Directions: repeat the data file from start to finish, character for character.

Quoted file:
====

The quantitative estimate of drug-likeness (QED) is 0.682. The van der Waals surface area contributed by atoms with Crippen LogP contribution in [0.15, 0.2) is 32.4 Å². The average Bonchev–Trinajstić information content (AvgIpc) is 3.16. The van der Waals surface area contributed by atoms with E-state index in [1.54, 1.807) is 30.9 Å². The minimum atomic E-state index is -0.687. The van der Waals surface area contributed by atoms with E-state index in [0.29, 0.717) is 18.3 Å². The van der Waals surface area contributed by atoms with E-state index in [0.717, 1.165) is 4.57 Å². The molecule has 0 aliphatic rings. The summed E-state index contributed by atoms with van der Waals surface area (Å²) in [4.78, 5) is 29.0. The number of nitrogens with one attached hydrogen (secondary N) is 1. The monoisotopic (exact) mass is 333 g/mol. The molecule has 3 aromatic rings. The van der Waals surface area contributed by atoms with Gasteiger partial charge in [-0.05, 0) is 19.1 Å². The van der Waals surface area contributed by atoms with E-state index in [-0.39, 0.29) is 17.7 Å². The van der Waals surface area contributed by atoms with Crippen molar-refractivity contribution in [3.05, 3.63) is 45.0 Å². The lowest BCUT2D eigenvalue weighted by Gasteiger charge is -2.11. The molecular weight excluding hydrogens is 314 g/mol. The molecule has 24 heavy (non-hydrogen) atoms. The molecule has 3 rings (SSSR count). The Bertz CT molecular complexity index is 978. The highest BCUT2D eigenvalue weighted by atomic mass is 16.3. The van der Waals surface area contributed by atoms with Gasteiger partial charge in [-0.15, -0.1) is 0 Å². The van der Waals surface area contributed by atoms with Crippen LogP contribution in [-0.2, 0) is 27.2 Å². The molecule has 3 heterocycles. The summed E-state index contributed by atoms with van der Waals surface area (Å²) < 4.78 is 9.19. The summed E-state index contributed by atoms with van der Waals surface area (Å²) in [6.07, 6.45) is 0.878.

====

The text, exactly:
The quantitative estimate of drug-likeness (QED) is 0.682. The van der Waals surface area contributed by atoms with Crippen LogP contribution in [0.15, 0.2) is 32.4 Å². The average Bonchev–Trinajstić information content (AvgIpc) is 3.16. The van der Waals surface area contributed by atoms with E-state index in [1.54, 1.807) is 30.9 Å². The minimum atomic E-state index is -0.687. The van der Waals surface area contributed by atoms with E-state index in [0.29, 0.717) is 18.3 Å². The van der Waals surface area contributed by atoms with E-state index in [0.717, 1.165) is 4.57 Å². The molecule has 0 aliphatic rings. The summed E-state index contributed by atoms with van der Waals surface area (Å²) in [4.78, 5) is 29.0. The number of nitrogens with one attached hydrogen (secondary N) is 1. The monoisotopic (exact) mass is 333 g/mol. The molecule has 3 aromatic rings. The van der Waals surface area contributed by atoms with Gasteiger partial charge in [-0.05, 0) is 19.1 Å². The van der Waals surface area contributed by atoms with E-state index in [-0.39, 0.29) is 17.7 Å². The van der Waals surface area contributed by atoms with Crippen molar-refractivity contribution in [3.05, 3.63) is 45.0 Å². The lowest BCUT2D eigenvalue weighted by Gasteiger charge is -2.11. The molecular weight excluding hydrogens is 314 g/mol. The molecule has 24 heavy (non-hydrogen) atoms. The molecule has 3 rings (SSSR count). The Bertz CT molecular complexity index is 978. The highest BCUT2D eigenvalue weighted by atomic mass is 16.3. The van der Waals surface area contributed by atoms with Gasteiger partial charge in [-0.15, -0.1) is 0 Å². The van der Waals surface area contributed by atoms with Crippen LogP contribution in [-0.2, 0) is 27.2 Å². The molecule has 3 heterocycles. The summed E-state index contributed by atoms with van der Waals surface area (Å²) < 4.78 is 9.19. The summed E-state index contributed by atoms with van der Waals surface area (Å²) in [6.07, 6.45) is 0.878.